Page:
Still though, when I see Mike Lazaridis, Co-CEO of RIM, gibber an answer when asked a very straightforward question at “D Dive into Mobile” conference, a question that IMO critically concerns the viability of their existing business model, it makes me worry.
D: At the the moment, Blackberry is running on your Blackberry OS6, PlayBook is running on QNX. Is this platform going to be migrated to Blackberry?
Lazzardis: what QNX is going to embody for us is the our move into multicore platforms. This is where [RIM] sees the future [of mobile computing] going.. (then he blabbers on something that is totally unrelated to the question)
D: (cutting him off) To be blunt, there is a growing consensus out there that blackberry is looking old against other mobile platform. So when will this new QNX OS, which appears to be much richer, get into the Blackberry?
Lazzardis: The QNX OS is what we are targeting in the multi-core systems. We are looking at a lot of multi-core product, including smartphones. (Paraphrase - Blackberry is selling well globally where the systems are still predominantly 2G and 2.5G)
Wow. It is really awkward to watch him dodge such a simple question. And why is he going back to multi-core system/platform. It’s almost like he forgot what RIM really tells. And it’s alarming to hear that what he is essentially telling us is that “we think we will stop innovating on our current blackberry platform for a little while because it sells like hotcakes (globally) anyway, and let’s switch over to the development of this multicore mobile platform that will make everything wonderful, except we have not released a single product with this yet”.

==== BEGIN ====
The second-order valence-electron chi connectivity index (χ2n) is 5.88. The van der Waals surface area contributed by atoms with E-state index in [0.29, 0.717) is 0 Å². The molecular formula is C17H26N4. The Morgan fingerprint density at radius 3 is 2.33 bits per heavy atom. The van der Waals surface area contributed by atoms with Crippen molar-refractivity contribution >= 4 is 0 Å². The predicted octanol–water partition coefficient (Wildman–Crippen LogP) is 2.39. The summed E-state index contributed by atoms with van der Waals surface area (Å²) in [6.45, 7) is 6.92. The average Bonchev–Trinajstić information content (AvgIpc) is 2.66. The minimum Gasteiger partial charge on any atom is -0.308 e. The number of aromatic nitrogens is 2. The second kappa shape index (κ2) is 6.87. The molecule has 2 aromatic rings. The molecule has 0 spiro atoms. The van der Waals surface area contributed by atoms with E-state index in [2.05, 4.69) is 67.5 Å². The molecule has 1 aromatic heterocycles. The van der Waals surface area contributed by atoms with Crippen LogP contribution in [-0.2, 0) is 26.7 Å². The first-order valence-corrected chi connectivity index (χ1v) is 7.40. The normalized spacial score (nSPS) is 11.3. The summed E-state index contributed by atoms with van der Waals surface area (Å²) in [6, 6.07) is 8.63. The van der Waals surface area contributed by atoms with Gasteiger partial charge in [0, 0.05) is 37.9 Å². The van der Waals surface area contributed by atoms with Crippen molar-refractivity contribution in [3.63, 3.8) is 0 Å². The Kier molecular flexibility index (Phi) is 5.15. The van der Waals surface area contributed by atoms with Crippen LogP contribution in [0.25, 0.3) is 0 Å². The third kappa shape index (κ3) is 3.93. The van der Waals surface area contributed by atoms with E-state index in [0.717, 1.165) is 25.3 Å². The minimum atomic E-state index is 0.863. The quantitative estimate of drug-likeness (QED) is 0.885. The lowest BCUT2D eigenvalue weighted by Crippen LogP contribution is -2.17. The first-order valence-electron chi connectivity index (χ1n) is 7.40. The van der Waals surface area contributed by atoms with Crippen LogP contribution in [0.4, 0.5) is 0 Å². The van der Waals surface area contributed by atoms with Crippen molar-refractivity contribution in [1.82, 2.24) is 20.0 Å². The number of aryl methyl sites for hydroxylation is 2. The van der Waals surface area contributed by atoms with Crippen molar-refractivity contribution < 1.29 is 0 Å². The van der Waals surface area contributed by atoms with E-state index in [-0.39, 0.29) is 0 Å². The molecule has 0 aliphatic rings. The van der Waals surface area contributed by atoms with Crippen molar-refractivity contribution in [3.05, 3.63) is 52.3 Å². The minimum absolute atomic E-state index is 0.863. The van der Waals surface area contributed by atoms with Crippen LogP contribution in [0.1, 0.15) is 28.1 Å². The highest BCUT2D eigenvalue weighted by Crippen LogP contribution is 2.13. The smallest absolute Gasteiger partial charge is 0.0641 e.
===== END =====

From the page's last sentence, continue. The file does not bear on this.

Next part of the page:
It sounds like a risky strategy, much like what my old company Nortel was trying to achieve - the let’s merrily build an awesome platform so that we can yank the hearts out of all our existing products and replace it with this awesome platform. And because we are so good at integrating our products to this new platform. All our customer will jump back onboard. YES, it’s a valid thinking; in fact, it’s the engineers’ way to build everything.